Early in the first act of I Know What You Did Last Semester, the Class of 2002’s second-year show, a heckler in the balcony shouted, “Where’s the plot?” It soon became apparent that this year’s show had none. Presented in February, the show offered a series of songs, dances, skits and videos stitched around the theme of accreditation. LCME accreditors, played by Max Laurans and Premila Bhat, wandered through scenes of the school, comparing the official view to their own observations. “This medical school is out of control!” said the accreditor played by Bhat. “There is an utter lack of discipline!”

The dazzling opening number, choreographed by Jacqueline Park, offered a wild view of life on Cedar Street, with male med students as leering Lotharios and the females as gum-chewing schoolgirls dressed in Mary Janes. The show featured appearances by Dean David A. Kessler as himself, plus cameos by Nancy R. Angoff, M.D. ’90, HS ’93, M.P.H. ’81, associate dean for student affairs, and Ruth Katz, J.D., M.P.H., associate dean for administration, also mocking themselves. Kessler mimicked himself giving a speech and, departing from the script, announced to cheers as well as boos, “This show is the best I have ever seen since coming to Yale.”

The show, produced by Scott Berkowitz and Tracey Cho, also targeted a doctor-patient encounter course conducted by Thomas Duffy, M.D., depicting it as TV’s obnoxious Jerry Springer Show. Another skit made fun of the TV quiz show Who Wants To Be a Millionaire?, with contestants answering medical exam questions and others on the order of “Which third-year student soiled his pants during the boards?” One contestant made the mistake of turning to “lifeline” Pietro De Camilli, M.D., chair of cell biology, for help in choosing between GTP and GDP. For at least three years in a row the show has poked fun at his inflection, which allegedly renders the two abbreviations indistinguishable to students.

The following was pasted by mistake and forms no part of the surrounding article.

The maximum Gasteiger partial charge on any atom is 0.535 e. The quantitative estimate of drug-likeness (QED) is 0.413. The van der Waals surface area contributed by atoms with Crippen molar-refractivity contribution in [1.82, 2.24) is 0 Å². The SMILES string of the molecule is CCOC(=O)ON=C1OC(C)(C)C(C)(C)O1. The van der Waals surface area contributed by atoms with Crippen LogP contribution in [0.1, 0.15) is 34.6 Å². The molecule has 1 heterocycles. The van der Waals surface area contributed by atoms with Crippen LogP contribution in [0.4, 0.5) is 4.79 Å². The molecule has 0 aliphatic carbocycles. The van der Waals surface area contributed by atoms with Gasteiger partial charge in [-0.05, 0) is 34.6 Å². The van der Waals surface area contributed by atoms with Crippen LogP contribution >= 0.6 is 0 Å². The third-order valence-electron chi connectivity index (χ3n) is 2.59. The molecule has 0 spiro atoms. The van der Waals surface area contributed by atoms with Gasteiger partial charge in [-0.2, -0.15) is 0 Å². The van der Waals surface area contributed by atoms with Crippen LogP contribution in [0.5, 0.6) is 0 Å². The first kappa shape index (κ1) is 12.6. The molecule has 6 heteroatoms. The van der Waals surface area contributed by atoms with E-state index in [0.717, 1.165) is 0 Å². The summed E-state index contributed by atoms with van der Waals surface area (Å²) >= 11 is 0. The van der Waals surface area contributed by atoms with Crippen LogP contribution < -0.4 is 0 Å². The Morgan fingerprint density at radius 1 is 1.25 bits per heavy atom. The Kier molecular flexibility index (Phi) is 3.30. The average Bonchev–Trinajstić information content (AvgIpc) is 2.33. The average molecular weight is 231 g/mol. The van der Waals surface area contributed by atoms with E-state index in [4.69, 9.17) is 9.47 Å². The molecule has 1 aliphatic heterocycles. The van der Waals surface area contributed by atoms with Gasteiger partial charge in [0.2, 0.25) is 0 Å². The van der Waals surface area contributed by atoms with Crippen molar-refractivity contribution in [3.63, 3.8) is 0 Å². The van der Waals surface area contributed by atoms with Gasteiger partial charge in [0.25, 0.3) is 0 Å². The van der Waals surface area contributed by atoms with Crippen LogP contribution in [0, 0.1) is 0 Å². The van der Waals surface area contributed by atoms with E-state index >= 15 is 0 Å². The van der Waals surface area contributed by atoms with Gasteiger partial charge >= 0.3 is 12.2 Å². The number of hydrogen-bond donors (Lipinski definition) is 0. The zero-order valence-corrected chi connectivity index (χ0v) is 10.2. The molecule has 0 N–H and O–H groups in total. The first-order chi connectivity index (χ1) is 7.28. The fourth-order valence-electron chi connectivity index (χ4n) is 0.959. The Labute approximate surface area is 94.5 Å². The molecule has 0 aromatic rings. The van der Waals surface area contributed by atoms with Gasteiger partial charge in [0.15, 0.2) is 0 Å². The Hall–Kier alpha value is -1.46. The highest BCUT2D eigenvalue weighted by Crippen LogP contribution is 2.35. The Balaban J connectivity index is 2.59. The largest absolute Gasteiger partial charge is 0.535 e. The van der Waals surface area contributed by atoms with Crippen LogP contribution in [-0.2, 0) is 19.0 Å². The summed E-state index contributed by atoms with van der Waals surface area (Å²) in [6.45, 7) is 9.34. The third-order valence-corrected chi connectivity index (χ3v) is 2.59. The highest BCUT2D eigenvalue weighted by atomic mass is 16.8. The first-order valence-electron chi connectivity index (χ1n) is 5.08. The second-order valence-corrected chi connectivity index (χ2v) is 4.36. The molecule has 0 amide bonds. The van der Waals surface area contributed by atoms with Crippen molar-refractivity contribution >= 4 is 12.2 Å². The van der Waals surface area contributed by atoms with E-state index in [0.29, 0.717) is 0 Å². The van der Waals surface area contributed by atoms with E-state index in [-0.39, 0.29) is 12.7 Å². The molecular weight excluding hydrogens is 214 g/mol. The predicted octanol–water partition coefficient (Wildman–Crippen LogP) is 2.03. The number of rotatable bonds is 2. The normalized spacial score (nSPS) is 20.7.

During the second act, first-year students took the stage briefly to sing an unintelligible ode to Robert H. Gifford, M.D., HS ’67, the recently retired deputy dean for education, to the tune of a Tom Petty ballad. For a second prank, first-year students hiding in light fixtures above the ceiling dropped ping-pong balls on the stage. Second-years refused to let that pass. A quickly typed message of congratulations soon flashed on the screen behind the stage, followed by a note of surprise. “We didn’t know you had any balls.”

The show ended with the entire Class of 2002 singing “We’re on the Wards,” to the tune of “We Are the World.” “We’re on the wards,” they sang, “but we’re not doctors. We’re the ones in your hospital rooms asking dumb questions.”